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Margaret Gramatky Alter
A Nation of Peter Pans
The Sibling Society
By Robert Bly
319 pp.; $25
You find yourself in a sociology class where the instructor passes out a final exam containing a single question: "You have just received a $500,000 advance to write a book that captures the essence of American society at the end of the twentieth century. What did you say in the one-page proposal that sold the publisher on your idea?" What an interesting question! But then, of course, you must answer it.
The solution, as any economist would tell you, lies in modeling. No book can take in the whole multifarious reality of America, but a book can offer a simplified model that makes sense of all manner of previously unsorted experience. If the model is a good one, it will provide satisfying shocks of recognition.
Robert Bly, poet and men's movement guru, essays such a model in The Sibling Society. Bly's earlier book, Iron John, rethought several aspects of being male through imaginative use of a story by the Brothers Grimm. The book hit a nerve, inviting men beleaguered by the women's movement to reclaim their maleness with greater hope. In The Sibling Society, Bly sets out to examine the contemporary American scene by exposing its contradictions. Bly writes, "People don't bother to grow up, and we are all fish swimming in a tank of half-adults." Trying to find our way out of repressive paternalism, we have created a society where giving way to impulse is the rule and regression to childhood reigns supreme.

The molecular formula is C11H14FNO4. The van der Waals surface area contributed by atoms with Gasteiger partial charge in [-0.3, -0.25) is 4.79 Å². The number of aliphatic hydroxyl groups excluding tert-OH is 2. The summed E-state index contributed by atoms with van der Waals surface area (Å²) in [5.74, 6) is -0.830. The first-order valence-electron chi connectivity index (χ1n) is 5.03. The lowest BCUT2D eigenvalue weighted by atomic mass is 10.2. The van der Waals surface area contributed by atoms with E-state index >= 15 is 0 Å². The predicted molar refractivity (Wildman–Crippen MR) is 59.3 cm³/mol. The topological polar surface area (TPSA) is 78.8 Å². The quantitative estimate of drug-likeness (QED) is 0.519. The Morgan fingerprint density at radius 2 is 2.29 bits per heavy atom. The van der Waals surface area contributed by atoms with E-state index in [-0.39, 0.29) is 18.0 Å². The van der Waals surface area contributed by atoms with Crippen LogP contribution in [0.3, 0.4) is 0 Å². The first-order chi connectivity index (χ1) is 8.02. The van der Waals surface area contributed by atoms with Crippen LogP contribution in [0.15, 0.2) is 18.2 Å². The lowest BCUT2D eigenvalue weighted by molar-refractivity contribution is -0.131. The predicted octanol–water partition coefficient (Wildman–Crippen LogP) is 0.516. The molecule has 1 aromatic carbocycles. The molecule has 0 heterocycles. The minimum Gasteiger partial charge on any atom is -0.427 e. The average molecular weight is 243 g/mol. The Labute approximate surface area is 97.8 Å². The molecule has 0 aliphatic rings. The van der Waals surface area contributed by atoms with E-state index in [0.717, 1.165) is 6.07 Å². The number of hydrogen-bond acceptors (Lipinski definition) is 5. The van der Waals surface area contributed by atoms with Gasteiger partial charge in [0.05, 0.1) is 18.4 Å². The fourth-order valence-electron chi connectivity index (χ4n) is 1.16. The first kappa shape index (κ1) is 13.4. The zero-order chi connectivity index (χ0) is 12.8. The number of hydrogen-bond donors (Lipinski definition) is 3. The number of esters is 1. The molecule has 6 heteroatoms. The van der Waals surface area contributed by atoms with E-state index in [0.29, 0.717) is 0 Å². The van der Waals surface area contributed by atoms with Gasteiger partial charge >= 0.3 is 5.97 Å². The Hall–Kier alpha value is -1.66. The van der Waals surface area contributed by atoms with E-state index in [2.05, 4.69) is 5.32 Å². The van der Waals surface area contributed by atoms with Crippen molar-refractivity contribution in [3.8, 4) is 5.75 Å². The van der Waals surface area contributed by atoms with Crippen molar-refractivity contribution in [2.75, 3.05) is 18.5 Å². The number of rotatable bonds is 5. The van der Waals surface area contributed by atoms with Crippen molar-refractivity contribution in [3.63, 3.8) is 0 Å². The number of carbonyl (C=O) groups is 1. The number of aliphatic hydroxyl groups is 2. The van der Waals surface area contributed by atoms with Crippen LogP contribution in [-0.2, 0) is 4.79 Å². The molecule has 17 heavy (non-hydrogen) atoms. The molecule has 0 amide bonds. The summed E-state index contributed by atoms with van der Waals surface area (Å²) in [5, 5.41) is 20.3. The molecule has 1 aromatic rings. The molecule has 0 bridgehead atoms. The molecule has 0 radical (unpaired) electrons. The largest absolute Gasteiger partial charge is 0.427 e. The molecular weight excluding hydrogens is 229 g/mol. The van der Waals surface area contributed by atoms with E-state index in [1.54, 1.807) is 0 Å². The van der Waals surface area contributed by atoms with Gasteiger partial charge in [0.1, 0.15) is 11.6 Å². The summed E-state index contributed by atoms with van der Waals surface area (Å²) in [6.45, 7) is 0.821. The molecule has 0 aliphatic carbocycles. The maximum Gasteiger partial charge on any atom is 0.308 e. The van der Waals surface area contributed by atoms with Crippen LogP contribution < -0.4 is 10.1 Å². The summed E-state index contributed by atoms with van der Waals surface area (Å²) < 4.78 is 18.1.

Half-adults, Bly tells us, are comfortable only with others of their own age. Everyone is a sibling, relating by first names. This is the master-image of Bly's model--the sibling society--and to a degree it rings true. Around the world, Bly writes, half-adults wear the same jeans and T-shirts, listen to the same heavy beat music, and attend only to opinions of their peers. The sibling society disregards elders and demonstrates no concern for children. Half-adults become teachers and professors who inculcate ...